Seattle’s King Street Center uses rainwater for toilet flushing and irrigation. The system provides 60 percent of the annual water needed for toilet flushing, conserving approximately 1.4 million gallons of potable water each year.

Investing in this type of green infrastructure has a strong return on investment. New York City’s 2010 Green Infrastructure Plan estimates that every fully vegetated acre of green infrastructure will lead to $8,522 in reduced energy demand, $166 in reduced CO2 emissions, $1,044 in improved air quality, and $4,725 in increased property value.

Waste & Materials Selection
The cities of the future will all implement comprehensive waste management strategies to include material selection. If a material cannot be readily recycled or composed the city simply does not purchase it. This type of buying power can help to transform the entire packing industry.

Eco-Utopia and other cities like it will utilize advanced waste-to-energy gasification facilities as a cost effective means of turning municipal solid waste (and many other waste streams) into energy, mainly electricity and even fuel (using the Fischer-Tropsch process). This technology can also be applied to heating water for domestic or industrial uses.

The United States Air Force has taken on a new initiative to contain all of the municipal solid waste generated at one of its installations as part of a beta test to treat the entire waste stream on-site. If the test proves to be successful, it may be replicated at other military installations.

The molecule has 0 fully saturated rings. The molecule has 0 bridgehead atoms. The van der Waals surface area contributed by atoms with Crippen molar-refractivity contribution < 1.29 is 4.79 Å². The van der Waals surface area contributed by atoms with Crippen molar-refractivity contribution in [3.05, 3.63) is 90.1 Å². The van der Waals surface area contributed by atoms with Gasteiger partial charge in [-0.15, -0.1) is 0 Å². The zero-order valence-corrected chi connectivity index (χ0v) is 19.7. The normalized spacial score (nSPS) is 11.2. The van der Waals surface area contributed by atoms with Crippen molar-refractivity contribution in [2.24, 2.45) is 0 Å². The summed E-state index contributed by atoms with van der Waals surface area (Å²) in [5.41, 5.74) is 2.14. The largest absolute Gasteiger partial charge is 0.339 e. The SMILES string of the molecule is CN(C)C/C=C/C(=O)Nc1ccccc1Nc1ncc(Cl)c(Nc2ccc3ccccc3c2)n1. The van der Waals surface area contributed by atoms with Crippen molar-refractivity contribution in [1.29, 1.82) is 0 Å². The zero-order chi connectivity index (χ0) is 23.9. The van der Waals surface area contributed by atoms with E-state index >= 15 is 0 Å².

Urban Food Production
City planners are working feverishly to redesign the downtown streets capes to feature mixed-use developments with a walkable urban layout to put residents in proximity to employment sectors, retail stores, recreation and entrainment. What is often left out of the conversation is food production.

Produce and other food supplies are harvested sometimes thousands of miles from your dinner table. Getting this food to you often involves lots of fuel and lots of pollution.

A truly sustainable city will have the means to produce food by implementing vertical farming techniques.

Vertical farming is in-city food production incorporated into a city’s high-rise buildings. It represents the vision of future sustainable food production, accommodating for the growing number of people living in future cities.

The idea of vertical farming is sustainable on several levels, in terms of energy, water, transport and waste but also in terms of organically produced food. The first vertical farming project is still on the horizon.

Sustainable Urbanism: Eco-Utopia, USA
Eco-Utopia aims to reduce or eliminate fossil-fuel use, adopt sustainable building practices, promote green space and clean air, implement energy-efficient and widely available public transportation, create walkable cities and develop wellorganized mixed-use neighborhoods that combine living, working and shopping.

These qualities add up to sustainable urbanism, which gave rise to the concept of Smart Growth that will avoid urban sprawl.

The goal of smart growth is to implement regional considerations of sustainability to achieve a unique sense of community and place.

Through this process, planners expand the range of transportation, employment, and housing options. Low impact development strategies help to quantify the benefits of sustainable development, while preserving and enhancing natural and cultural resources and promote public health.

Smart city planning will help elected officials and city managers implement best practices in city planning by focusing on green infrastructure to help communities improve air quality and human health.

This proactive, long-range vision can create economic prosperity, lower the demand on energy and water by conserving resources, and ultimately make cities more resilient to the effects of climate change.

Dave Robau is an environmental scientist and LEED Green Associate with the U.S. Air Force Special Operations Command